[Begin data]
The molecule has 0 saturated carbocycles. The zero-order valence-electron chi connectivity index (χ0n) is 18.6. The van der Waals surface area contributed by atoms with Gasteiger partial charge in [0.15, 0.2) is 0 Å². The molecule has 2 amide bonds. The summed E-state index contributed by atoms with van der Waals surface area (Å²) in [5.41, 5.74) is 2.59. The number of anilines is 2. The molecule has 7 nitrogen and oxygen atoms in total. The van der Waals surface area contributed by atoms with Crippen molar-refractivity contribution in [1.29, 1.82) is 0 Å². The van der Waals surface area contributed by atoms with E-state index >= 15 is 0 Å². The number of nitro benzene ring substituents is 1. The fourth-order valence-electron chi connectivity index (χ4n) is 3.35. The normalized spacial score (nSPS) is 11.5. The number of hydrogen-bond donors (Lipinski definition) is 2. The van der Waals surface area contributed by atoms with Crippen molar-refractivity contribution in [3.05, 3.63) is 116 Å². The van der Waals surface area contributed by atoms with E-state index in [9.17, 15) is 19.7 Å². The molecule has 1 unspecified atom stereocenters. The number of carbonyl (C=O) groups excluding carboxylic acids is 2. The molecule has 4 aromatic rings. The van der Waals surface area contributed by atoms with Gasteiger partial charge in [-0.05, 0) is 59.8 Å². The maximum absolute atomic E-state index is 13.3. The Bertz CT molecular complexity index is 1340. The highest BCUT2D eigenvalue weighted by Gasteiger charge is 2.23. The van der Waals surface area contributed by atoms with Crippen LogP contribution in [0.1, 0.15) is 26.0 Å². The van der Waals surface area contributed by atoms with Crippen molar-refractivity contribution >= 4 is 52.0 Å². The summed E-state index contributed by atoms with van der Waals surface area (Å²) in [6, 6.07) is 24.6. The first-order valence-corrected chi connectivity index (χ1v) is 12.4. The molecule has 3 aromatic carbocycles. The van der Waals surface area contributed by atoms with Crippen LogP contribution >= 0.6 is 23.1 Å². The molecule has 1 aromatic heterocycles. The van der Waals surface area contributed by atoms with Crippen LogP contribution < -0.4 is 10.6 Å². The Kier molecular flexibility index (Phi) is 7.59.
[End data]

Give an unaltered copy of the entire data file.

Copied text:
The molecule has 0 saturated carbocycles. The zero-order valence-electron chi connectivity index (χ0n) is 18.6. The van der Waals surface area contributed by atoms with Gasteiger partial charge in [0.15, 0.2) is 0 Å². The molecule has 2 amide bonds. The summed E-state index contributed by atoms with van der Waals surface area (Å²) in [5.41, 5.74) is 2.59. The number of anilines is 2. The molecule has 7 nitrogen and oxygen atoms in total. The van der Waals surface area contributed by atoms with Crippen molar-refractivity contribution in [1.29, 1.82) is 0 Å². The van der Waals surface area contributed by atoms with E-state index >= 15 is 0 Å². The number of nitro benzene ring substituents is 1. The fourth-order valence-electron chi connectivity index (χ4n) is 3.35. The normalized spacial score (nSPS) is 11.5. The number of hydrogen-bond donors (Lipinski definition) is 2. The van der Waals surface area contributed by atoms with Crippen molar-refractivity contribution in [3.05, 3.63) is 116 Å². The van der Waals surface area contributed by atoms with E-state index in [9.17, 15) is 19.7 Å². The molecule has 1 unspecified atom stereocenters. The number of carbonyl (C=O) groups excluding carboxylic acids is 2. The molecule has 4 aromatic rings. The van der Waals surface area contributed by atoms with Gasteiger partial charge in [-0.05, 0) is 59.8 Å². The maximum absolute atomic E-state index is 13.3. The Bertz CT molecular complexity index is 1340. The highest BCUT2D eigenvalue weighted by Gasteiger charge is 2.23. The van der Waals surface area contributed by atoms with Crippen LogP contribution in [0.1, 0.15) is 26.0 Å². The van der Waals surface area contributed by atoms with Crippen molar-refractivity contribution >= 4 is 52.0 Å². The summed E-state index contributed by atoms with van der Waals surface area (Å²) in [6, 6.07) is 24.6. The first-order valence-corrected chi connectivity index (χ1v) is 12.4. The molecule has 3 aromatic carbocycles. The van der Waals surface area contributed by atoms with Crippen LogP contribution >= 0.6 is 23.1 Å². The molecule has 1 aromatic heterocycles. The van der Waals surface area contributed by atoms with Crippen LogP contribution < -0.4 is 10.6 Å². The Kier molecular flexibility index (Phi) is 7.59.